Jensen outlines his side to the case, in which he already pleaded guilty to resisting arrest by a police officer in the higher district court, in the letter.

Jensen wrote "only the truth can help me now and is my only hope in preventing an unjust charge of assault and unwarranted character defamation of hate crime from following me around for the rest of my life."


In the incident, he said he experienced for the first time a "period of blackout" and that it only applies to the part of his case involving when he resisted arrest by police.

He denies the assault charge and said he was "attacked" by the victim and others outside the bar, he only acted in self defense and that he possibly blacked out after that because of a blow to the head.

Prior to the incident outside the bar, Jensen admitted to the gay slur against the victim, but that he had no prior insight into his sexual orientation or preferences.

He wrote he was "ashamed and remorseful at my choice in words," and added it "was not something I did out of hate or bigotry toward him or any type of person."

Under review

While that case is proceeding, those two other cases are pending a review by the FBI.

One of those involves Blair Rebecca Whitten, of Barnesville, Minnesota, who was convicted of defacing a statue of Jesus in front of St. Mary’s Cathedral in downtown Fargo and was charged with misdemeanor criminal mischief for spray-painting the face of the statue last April 17. The police report said the case could go further, potentially fitting federal hate crime laws because it involved damage to religious property.

The other case involves a Sept. 21 incident where a suspect is accused of assaulting a juvenile Black female by slapping her, pulling her hair and lifting her off the ground by her neck, causing her airway to be restricted, among other injuries. The victim and the victim's sister both stated that the suspect used racial slurs towards them during the incident. He was arrested for aggravated assault and the case was given to the state's attorney office as it would be a possible felony.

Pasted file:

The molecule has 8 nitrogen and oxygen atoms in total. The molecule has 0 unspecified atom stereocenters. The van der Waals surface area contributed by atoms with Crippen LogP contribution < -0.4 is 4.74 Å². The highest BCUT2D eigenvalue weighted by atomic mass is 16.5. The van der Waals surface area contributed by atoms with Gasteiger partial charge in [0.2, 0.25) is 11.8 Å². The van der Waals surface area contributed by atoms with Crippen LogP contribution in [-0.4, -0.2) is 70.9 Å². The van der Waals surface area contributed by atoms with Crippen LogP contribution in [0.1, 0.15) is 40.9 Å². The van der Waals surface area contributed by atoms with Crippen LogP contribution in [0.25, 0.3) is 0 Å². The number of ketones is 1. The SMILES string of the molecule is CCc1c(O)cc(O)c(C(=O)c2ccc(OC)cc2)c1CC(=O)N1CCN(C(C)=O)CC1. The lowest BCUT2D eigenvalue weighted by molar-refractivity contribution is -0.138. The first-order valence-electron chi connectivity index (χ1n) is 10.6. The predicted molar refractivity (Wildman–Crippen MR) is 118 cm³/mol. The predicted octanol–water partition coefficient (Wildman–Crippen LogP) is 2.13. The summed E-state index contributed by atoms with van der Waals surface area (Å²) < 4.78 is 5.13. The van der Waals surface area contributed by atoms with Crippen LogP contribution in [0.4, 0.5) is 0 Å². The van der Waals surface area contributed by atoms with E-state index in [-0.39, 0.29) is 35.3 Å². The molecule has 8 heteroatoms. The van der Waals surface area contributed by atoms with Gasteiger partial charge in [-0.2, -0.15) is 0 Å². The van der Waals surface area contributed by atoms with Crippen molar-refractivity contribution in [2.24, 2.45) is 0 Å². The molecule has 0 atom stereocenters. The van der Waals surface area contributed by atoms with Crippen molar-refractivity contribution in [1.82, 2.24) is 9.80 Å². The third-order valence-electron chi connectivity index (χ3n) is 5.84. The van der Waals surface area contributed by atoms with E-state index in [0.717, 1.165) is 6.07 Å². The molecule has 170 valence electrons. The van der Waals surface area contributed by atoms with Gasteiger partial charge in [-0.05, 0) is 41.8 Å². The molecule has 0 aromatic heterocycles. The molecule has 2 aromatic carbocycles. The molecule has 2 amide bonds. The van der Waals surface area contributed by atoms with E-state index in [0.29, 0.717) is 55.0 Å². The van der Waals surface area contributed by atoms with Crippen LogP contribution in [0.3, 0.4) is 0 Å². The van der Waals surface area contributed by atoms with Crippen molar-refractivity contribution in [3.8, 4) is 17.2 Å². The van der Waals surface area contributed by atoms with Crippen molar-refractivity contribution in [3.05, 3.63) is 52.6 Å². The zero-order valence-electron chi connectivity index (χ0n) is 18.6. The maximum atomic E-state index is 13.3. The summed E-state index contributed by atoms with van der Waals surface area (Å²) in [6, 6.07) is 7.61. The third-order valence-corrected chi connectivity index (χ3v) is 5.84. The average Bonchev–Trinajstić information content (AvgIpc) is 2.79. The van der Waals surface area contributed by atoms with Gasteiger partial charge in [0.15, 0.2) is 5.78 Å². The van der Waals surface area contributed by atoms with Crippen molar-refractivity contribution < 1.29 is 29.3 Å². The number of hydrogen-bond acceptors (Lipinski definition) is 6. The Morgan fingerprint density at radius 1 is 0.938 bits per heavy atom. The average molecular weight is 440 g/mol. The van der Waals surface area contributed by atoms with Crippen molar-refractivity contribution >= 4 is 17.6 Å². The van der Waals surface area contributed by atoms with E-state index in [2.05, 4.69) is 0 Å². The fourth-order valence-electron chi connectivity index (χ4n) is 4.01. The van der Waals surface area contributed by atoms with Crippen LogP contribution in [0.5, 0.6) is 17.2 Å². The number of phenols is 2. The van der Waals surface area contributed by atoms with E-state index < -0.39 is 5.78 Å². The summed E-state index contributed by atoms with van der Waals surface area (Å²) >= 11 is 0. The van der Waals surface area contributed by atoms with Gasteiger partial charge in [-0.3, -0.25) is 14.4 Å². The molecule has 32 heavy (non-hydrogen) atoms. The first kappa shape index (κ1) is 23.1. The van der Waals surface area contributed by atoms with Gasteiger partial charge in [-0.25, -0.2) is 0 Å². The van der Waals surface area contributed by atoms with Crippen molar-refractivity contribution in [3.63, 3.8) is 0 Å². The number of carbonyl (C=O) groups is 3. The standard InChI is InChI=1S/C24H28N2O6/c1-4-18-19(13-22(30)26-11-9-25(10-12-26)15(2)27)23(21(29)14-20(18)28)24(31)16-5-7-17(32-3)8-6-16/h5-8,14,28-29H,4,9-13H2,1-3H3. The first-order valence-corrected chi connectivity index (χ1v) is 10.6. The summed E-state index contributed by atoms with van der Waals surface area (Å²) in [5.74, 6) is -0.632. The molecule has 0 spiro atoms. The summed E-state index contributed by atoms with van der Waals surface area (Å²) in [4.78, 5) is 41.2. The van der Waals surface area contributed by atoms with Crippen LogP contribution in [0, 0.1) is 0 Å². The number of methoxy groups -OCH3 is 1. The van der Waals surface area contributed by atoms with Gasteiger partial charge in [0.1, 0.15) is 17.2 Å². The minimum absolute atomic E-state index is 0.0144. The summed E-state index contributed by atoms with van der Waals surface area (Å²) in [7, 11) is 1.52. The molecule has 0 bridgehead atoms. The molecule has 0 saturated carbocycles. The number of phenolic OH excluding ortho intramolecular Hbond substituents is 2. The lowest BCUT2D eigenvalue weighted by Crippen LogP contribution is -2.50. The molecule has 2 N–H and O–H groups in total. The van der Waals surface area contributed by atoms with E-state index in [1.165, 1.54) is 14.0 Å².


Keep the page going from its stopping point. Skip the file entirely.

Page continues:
In two of the other seven cases last year that advanced after secondary reviews by police, there were no criminal charges filed at all. In another case, the suspect hasn't been identified.


In the final case police advanced for possible further hate crime prosecution, police suggested a hate crime when a Black suspect pulled a knife and walked aggressively towards a Native American victim last July in downtown Fargo. During a police interview, the suspect said he was angry with the victim because he was panhandling and that he "hates Indians." The suspect was arrested for felony terrorizing and prosecuted. The FBI, however, declined to adopt that case for any federal hate crime violations, police said.

Wischer said he wouldn't pursue any prosecution under the newly adopted city hate crime ordinance until after the FBI made a decision on whether to pursue the cases under federal law.